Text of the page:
1. Remove the back cover by pressing in catch until lip clears slot on cover and pulling out on tab. (See illustration).
2. Pull rewind knob on bottom all the way out and insert film cartridge
in right hand compartment with keyed end of spool down. Then lock
in place by pushing in rewind knob and turn until shaft is fully engaged
on spool drive pin.
3. Pull strip of film out of cartridge and thread end through slot of
winding shaft so it projects well through the shaft. Then hold the
film snugly along the film track with the fingers and turn shaft one revolution
until end of film is bent over and film grips shat securely. (On the
films where the lower perforations are cut away on the end, care must be
taken to thread the film so it pulls level and straight along the track at
4. After securing end of film take up any slack by turning back
the rewind knob and engage sprockets in perforations so film lies flat and
straight and the sprocket teeth remain in the perforations.
5. Next put on the back cover, sliding the cover along endwise
and seeing to it that rubber pressure pad on cover presses down on lip
of cartridge. Insert hook in case and pressing down on catch lock
If cover does not go down easily do not force, as
probably cartridge is not down in place and case is apt to be broken. Remove cover and repeat proper procedure.
The rubber pressure pad is merely to hold cartridge in place and must
not come in direct contact with film. Jamming and damage is sure to result
unless proper daylight cartridge is used.
6. You must now wind off the portion of film which has been exposed to
daylight. This is done by depressing the spacing button while
turning the winding shaft. The spacing button is immediately
released so that the stop will again come into action.
the film is properly loaded the exposure counter dial will now resolve
as the winding knob is turned. Go easy and stop turning the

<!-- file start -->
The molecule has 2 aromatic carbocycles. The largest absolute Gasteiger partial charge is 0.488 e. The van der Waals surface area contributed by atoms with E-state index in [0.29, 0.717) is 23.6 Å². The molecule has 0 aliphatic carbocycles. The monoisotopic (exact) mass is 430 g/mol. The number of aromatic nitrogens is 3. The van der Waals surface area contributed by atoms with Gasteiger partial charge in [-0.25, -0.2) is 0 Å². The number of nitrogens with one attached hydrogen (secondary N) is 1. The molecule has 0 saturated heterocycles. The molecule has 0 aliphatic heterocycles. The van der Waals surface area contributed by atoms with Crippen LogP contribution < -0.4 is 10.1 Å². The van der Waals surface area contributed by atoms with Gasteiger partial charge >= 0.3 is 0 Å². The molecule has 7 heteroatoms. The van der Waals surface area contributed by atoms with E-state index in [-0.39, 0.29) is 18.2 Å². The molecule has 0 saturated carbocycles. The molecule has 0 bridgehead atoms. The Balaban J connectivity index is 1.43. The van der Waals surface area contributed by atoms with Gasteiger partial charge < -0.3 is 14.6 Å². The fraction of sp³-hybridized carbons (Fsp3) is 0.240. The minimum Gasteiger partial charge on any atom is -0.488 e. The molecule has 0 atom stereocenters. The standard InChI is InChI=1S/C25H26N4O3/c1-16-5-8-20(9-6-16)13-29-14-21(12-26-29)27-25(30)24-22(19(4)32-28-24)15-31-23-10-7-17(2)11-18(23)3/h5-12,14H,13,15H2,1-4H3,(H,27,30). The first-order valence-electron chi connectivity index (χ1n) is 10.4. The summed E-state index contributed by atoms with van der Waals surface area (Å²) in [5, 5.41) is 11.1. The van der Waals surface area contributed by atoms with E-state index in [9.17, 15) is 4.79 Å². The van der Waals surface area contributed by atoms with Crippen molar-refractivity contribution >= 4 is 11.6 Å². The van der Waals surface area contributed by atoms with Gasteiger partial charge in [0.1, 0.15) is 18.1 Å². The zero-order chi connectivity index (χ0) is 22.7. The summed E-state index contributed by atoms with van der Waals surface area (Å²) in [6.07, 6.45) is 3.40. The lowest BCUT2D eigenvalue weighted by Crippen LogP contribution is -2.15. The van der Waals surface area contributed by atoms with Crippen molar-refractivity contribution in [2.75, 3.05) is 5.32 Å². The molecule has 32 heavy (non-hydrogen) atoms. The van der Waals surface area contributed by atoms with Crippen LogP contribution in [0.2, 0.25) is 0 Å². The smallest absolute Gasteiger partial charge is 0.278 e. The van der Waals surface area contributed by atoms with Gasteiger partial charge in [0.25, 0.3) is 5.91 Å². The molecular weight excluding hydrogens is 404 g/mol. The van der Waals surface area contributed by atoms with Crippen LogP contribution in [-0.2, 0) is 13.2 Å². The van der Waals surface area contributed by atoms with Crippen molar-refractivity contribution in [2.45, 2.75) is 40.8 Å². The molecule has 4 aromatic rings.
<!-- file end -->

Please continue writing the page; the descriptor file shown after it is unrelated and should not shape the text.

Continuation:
moment the spacing catch locks the sprocket; then press down the
release button and wind another revolution of the counting dial.
When the film
stops you will have an unexposed portion of the film in position ready
taking a picture. Now set the exposure counter dial at "0" by
counter clockwise. Remember to set exposure counter dial by turning
counter-clockwise after the film sprocket has locked.
TO TAKE PICTURES
Focusing for Close-Ups
Focusing Lens for Distance (18 feet to Infinity)
Turn the lens and barrel slightly until it unlocks
and springs forward. This focuses the camera for pictures beyond
eighteen feet. When in infinity position the shutter and barrel
of the camera can be rotated with ease. Make this test each time the
camera is opened. (If barrel is locked in extended position it is
focused for close-ups and not for distance.)
(6 feet to 18 feet)
With lens in infinity position, turn either
way until it locks against rotation. This allows the lens to come
forward slightly and camera is now focused for anything between 6 and
Stopping the lens down by setting the diaphragm
increases depth of focus, so that by stopping down to f6.3 clear
pictures can be made in the short focus position from 5 to 20 feet.
For closer shots use portrait attachment.
Set Shutter Speed
The speed of the shutter is set by rotating the
engraved front plate until the speed wanted is opposite the grooved
line on the metal ring just above the trigger. "25" means 1/25 of
a second, "200" means 1/200, etc.
"T" is for time exposure-the shutter opens when the trigger
is depressed and remains open until the trigger is pressed a second
time. When set at "B" the shutter remains open as long as the
trigger is held down and
closes upon release. When either "T" or "B" are used the camera
be held on a tripod or held firmly on a perfectly stationary object.
correct setting of shutter speeds see "Time of Exposure".